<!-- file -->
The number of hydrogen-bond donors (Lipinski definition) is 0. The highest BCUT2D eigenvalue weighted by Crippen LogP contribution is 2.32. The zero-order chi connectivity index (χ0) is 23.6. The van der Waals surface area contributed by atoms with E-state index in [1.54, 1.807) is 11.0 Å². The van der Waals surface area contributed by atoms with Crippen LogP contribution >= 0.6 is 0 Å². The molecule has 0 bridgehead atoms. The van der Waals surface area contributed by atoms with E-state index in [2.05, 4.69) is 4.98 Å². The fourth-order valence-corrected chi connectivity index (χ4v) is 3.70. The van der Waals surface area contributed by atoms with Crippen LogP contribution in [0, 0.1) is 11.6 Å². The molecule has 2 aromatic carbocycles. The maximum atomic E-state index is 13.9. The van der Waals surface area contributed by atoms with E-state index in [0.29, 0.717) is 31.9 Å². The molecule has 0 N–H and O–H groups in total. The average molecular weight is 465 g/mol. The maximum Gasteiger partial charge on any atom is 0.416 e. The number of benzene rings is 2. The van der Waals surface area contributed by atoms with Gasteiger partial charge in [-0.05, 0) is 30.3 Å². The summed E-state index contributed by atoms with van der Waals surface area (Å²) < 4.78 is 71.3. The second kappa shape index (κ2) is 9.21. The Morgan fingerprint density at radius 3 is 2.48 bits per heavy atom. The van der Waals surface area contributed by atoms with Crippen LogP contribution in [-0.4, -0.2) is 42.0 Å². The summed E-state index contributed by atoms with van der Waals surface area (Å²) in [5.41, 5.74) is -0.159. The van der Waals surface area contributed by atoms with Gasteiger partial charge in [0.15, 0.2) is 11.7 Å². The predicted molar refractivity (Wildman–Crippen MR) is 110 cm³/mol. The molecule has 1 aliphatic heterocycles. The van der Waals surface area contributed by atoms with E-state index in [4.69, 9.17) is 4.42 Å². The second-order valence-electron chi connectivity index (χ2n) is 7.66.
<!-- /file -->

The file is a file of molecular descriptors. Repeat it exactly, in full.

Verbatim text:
The number of hydrogen-bond donors (Lipinski definition) is 0. The highest BCUT2D eigenvalue weighted by Crippen LogP contribution is 2.32. The zero-order chi connectivity index (χ0) is 23.6. The van der Waals surface area contributed by atoms with E-state index in [1.54, 1.807) is 11.0 Å². The van der Waals surface area contributed by atoms with Crippen LogP contribution >= 0.6 is 0 Å². The molecule has 0 bridgehead atoms. The van der Waals surface area contributed by atoms with E-state index in [2.05, 4.69) is 4.98 Å². The fourth-order valence-corrected chi connectivity index (χ4v) is 3.70. The van der Waals surface area contributed by atoms with Crippen LogP contribution in [0, 0.1) is 11.6 Å². The molecule has 2 aromatic carbocycles. The maximum atomic E-state index is 13.9. The van der Waals surface area contributed by atoms with E-state index in [0.29, 0.717) is 31.9 Å². The molecule has 0 N–H and O–H groups in total. The average molecular weight is 465 g/mol. The maximum Gasteiger partial charge on any atom is 0.416 e. The number of benzene rings is 2. The van der Waals surface area contributed by atoms with Gasteiger partial charge in [-0.05, 0) is 30.3 Å². The summed E-state index contributed by atoms with van der Waals surface area (Å²) < 4.78 is 71.3. The second kappa shape index (κ2) is 9.21. The Morgan fingerprint density at radius 3 is 2.48 bits per heavy atom. The van der Waals surface area contributed by atoms with Crippen LogP contribution in [-0.4, -0.2) is 42.0 Å². The summed E-state index contributed by atoms with van der Waals surface area (Å²) in [5.41, 5.74) is -0.159. The van der Waals surface area contributed by atoms with Gasteiger partial charge in [0.15, 0.2) is 11.7 Å². The predicted molar refractivity (Wildman–Crippen MR) is 110 cm³/mol. The molecule has 1 aliphatic heterocycles. The van der Waals surface area contributed by atoms with E-state index in [4.69, 9.17) is 4.42 Å². The second-order valence-electron chi connectivity index (χ2n) is 7.66.